With construction demand growing steadily, the amount of people we talk to who need to finance construction equipment such as backhoes is growing as well.
The vast majority of companies purchasing construction equipment will end up financing, and many will look to equipment leasing companies to enable those transactions.
If you're looking into backhoe leasing, your first and most important question will be in figuring out what your actual payments are.
Knowing your payment is crucial, because in planning your backhoe purchase, you need to know:
- Will you be able to afford the monthly payments?
- With your expected monthly payments, will you generate enough profit
Let's talk about qualifying, and then we'll go over the costs to actually finance your backhoe purchase.
Will You Qualify to Lease a Backhoe?
In most cases, there will be a way to find financing for your backhoe. This is true for financing most types of hard assets.
If you're buying a new backhoe from an equipment dealer, many times you will be able to line up very low-rate financing if you've been in business for over two years and have very good credit.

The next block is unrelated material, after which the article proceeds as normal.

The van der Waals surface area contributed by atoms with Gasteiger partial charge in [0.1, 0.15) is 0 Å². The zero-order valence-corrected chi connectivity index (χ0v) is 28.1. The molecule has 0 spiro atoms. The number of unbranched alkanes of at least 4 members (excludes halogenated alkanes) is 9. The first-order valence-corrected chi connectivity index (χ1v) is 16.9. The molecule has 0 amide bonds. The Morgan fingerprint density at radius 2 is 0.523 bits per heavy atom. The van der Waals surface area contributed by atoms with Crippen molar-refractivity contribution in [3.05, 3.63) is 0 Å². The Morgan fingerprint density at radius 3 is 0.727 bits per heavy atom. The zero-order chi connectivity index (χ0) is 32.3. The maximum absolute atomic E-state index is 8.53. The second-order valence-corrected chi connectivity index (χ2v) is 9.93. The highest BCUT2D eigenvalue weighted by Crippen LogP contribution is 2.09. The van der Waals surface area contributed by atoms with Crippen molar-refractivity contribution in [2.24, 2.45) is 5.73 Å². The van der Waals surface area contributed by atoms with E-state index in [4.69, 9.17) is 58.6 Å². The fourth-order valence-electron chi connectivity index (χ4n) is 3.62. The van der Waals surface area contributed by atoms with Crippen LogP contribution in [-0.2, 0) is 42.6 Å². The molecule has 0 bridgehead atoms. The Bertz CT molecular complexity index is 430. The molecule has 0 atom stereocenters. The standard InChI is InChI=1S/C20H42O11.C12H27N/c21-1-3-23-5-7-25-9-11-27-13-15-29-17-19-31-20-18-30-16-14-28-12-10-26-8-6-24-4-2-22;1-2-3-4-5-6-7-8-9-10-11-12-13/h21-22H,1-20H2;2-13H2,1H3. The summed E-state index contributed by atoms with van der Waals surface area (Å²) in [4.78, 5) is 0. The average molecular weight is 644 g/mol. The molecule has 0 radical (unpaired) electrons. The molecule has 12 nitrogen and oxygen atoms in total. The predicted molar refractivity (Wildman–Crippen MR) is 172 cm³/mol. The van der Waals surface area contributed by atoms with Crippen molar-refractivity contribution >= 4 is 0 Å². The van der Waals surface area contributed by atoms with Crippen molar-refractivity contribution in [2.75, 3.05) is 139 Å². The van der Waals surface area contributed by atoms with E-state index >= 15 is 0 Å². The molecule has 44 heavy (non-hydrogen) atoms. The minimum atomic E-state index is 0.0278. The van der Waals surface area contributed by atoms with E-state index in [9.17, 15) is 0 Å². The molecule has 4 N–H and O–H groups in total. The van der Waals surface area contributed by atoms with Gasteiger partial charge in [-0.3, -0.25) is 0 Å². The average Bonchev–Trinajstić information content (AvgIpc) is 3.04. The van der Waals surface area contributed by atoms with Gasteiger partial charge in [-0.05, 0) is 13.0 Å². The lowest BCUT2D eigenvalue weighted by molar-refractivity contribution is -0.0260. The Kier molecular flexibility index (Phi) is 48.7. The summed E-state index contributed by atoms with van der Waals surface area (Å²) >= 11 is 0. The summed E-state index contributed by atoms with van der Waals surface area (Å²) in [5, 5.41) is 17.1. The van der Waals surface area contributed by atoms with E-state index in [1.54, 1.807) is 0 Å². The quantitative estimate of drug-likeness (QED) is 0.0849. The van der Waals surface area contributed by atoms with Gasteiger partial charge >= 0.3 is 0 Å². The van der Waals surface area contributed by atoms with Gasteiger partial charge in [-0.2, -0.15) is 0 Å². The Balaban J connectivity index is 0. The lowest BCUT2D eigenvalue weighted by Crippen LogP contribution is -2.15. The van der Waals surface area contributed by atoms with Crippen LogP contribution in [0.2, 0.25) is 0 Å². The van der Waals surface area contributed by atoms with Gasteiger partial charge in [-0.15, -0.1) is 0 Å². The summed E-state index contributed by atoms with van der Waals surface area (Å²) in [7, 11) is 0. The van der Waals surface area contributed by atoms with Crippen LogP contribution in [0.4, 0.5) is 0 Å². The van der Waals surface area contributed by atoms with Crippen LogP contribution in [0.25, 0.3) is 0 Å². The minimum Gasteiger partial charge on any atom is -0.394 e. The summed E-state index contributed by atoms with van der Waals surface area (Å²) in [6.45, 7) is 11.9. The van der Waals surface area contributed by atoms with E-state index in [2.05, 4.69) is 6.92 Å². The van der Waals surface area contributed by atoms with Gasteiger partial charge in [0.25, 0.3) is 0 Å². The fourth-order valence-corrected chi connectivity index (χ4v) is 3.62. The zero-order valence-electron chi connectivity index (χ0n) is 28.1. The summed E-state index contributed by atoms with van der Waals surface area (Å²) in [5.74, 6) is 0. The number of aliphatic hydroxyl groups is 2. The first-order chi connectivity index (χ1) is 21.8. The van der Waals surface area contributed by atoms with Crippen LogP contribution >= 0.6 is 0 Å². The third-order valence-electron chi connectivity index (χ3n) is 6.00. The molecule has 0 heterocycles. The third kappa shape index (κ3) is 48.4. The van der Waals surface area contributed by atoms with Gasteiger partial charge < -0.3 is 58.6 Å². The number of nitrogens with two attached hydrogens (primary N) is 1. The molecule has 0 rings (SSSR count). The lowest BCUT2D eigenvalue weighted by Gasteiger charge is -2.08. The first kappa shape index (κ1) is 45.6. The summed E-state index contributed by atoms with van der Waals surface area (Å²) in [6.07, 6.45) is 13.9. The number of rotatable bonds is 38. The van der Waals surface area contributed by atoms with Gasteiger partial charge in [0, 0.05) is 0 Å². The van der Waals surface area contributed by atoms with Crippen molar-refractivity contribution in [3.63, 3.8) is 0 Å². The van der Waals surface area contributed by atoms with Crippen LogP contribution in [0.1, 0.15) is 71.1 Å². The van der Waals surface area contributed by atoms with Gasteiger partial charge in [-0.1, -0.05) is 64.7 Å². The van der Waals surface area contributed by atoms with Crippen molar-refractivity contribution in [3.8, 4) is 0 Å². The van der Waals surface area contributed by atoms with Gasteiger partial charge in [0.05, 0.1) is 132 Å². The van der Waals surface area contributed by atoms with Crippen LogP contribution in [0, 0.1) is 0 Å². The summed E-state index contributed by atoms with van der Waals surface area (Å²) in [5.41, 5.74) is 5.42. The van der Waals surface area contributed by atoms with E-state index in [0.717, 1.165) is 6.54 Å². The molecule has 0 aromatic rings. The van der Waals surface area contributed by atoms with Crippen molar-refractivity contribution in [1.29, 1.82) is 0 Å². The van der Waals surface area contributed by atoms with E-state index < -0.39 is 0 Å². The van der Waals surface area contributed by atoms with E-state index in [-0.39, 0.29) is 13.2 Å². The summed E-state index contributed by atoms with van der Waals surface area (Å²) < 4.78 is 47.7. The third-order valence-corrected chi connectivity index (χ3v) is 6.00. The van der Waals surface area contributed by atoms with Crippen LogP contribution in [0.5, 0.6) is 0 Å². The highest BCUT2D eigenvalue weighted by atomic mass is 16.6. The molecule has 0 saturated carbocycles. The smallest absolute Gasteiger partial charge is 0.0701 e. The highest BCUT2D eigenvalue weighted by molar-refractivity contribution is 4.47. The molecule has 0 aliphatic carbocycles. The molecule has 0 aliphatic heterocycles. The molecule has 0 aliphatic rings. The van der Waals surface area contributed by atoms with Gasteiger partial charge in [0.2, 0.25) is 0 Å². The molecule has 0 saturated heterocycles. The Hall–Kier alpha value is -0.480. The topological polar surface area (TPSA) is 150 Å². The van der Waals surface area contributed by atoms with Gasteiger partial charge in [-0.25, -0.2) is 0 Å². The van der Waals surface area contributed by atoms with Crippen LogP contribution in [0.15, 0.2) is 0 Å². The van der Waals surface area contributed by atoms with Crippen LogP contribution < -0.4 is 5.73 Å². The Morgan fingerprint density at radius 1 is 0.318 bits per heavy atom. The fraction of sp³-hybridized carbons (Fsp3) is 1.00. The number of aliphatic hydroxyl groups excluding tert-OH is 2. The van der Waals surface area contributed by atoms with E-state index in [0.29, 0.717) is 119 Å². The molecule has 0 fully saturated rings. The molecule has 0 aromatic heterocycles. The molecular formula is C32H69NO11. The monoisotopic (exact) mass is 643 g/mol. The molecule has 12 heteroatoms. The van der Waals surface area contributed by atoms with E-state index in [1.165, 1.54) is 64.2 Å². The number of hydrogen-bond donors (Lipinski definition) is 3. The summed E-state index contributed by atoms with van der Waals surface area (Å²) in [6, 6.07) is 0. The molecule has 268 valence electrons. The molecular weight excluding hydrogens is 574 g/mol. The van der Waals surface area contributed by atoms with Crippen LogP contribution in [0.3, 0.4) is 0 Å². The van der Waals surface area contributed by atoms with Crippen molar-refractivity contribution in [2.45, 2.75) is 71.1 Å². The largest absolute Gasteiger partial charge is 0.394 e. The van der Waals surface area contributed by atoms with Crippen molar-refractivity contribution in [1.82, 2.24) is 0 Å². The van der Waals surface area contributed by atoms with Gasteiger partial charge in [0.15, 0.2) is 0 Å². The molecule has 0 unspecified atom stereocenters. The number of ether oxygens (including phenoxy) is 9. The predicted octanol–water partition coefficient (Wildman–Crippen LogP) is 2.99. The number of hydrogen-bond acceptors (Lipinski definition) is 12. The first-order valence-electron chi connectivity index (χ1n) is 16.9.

If you're not buying new equipment, have less than stellar credit, or if your business is less than two years old, you will typically use an equipment leasing broker to finance the purchase.
What will it take to qualify?
If you have 2 or more years in business:
- With good credit, 640+, you'll probably qualify. Sometimes with zero down.
- With fair credit, 600-639, you'll usually need first payment upfront
- With poor credit, under 600, it depends on your business situation, but if your revenues are strong, you may need 10-20% to put down. For really bad credit, you may need collateral or a large down.
For businesses less than two years old:
- With good credit 660+, you'll usually just need first and last payment in advance
- With fair credit, programs vary, but can include security deposits and/or some collateral.
- New businesses with credit scores under 600 will be required to come up with a 50% security deposit or collateral
What will Payments Be on a Backhoe?
Your payment structure for backhoe leasing depends on a number of factors, including your time in business, how good your credit is, how long you lease the equipment for, and whether you lease with a $1 residual (meaning you own the equipment at the end) or a real residual (meaning you can give the equipment back at the end or keep it for a predetermined amount, typically 10%).
Let's look at what payments would be (approximately, a lot of factors go into determining payments, but these will be in the ballpark) if you have been in business a while. We'll assume you are buying a $25,000 backhoe and will own it at the end with a 10% residual ($2,500).
Two things to note: with poor credit, these are sometimes the rates, but it really depends on the situation and how much risk the lender is exposed to. With really poor credit the rates could sometimes be higher than this.